NEWS | August 23, 2019

VIDEO: Celebrating milestones at the UC Davis School of Nursing

Interprofessional event marks graduate student transitions

Physician assistant (P.A.) students who weathered 27 months of intense education and training joined future P.A.s and family nurse practitioners (FNP) only one month into their studies Thursday at the Betty Irene Moore School of Nursing at UC Davis.

Graduating P.A. students congratulate first-year FNP and P.A. students at the School of Nursing celebration. Graduating P.A. students congratulate first-year FNP and P.A. students at the School of Nursing celebration.

"Health care in this country is going through tremendous change," said Stephen Cavanagh, School of Nursing dean. "We look to the next generation of practitioners, yourselves, to begin to make an impact on the quality of lives of so many people.

For those hoping to begin practice soon, the only thing between them and patients is passing the Physician Assistance National Certifying Exam (PANCE). But before they sit for that licensing exam, they gathered to recite the P.A. Oath, pledging to hold as their primary responsibility the health, safety, welfare and dignity of all human beings, as well as promote the value of diversity, and to work with all members of the health care team to provide compassionate care of patients.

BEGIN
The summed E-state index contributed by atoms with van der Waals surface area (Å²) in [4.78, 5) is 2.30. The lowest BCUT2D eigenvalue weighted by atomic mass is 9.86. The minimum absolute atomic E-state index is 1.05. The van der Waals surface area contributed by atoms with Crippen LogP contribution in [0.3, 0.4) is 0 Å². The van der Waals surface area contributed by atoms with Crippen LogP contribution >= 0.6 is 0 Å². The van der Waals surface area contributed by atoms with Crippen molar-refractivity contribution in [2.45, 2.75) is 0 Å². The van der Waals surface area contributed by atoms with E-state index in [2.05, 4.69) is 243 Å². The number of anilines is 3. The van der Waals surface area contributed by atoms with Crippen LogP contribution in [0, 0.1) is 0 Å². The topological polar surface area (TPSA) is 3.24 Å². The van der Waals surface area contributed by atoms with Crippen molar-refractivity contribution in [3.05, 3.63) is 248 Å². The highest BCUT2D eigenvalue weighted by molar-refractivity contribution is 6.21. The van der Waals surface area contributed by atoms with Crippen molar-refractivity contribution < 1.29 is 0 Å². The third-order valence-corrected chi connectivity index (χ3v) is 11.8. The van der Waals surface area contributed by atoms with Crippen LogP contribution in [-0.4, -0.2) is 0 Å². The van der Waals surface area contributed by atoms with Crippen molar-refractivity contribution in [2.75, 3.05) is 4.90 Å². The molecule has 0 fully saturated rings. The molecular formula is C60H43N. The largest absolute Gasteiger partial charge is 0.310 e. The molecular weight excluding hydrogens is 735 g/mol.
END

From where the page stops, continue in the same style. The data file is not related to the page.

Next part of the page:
“I encourage you to take this oath to heart and refer to it. Apply it as you learn in your profession and practice your craft,” said Jeff Pearl, P.A. program director. “Your hard work to get to this point makes you excellent mentors and a source of inspiration to the newly coated students among us. Share what you know, that’s collaboration.”

First-year FNP and P.A. students received their white coats during the ceremony. White coats are an outward sign that these students are ready to begin serving patients. They also represent the responsibilities health providers accept in caring for individuals, including competent evidence-based and person-centered care along with excellent interpersonal communication.

“Let this be your call to action to suit up and to focus on your passion for patient care,” added George Rodway, interim director of the FNP program. “All of you stand here, shoulder to shoulder, just as you will in practice and with the capacity to collaborate and improve health for generations to come.”

The P.A. and FNP programs at the School of Nursing are the only ones in the country where students in these different disciplines learn alongside each other. Together, they discover how to interpret different perspectives, collaborate and lead as members of health care teams.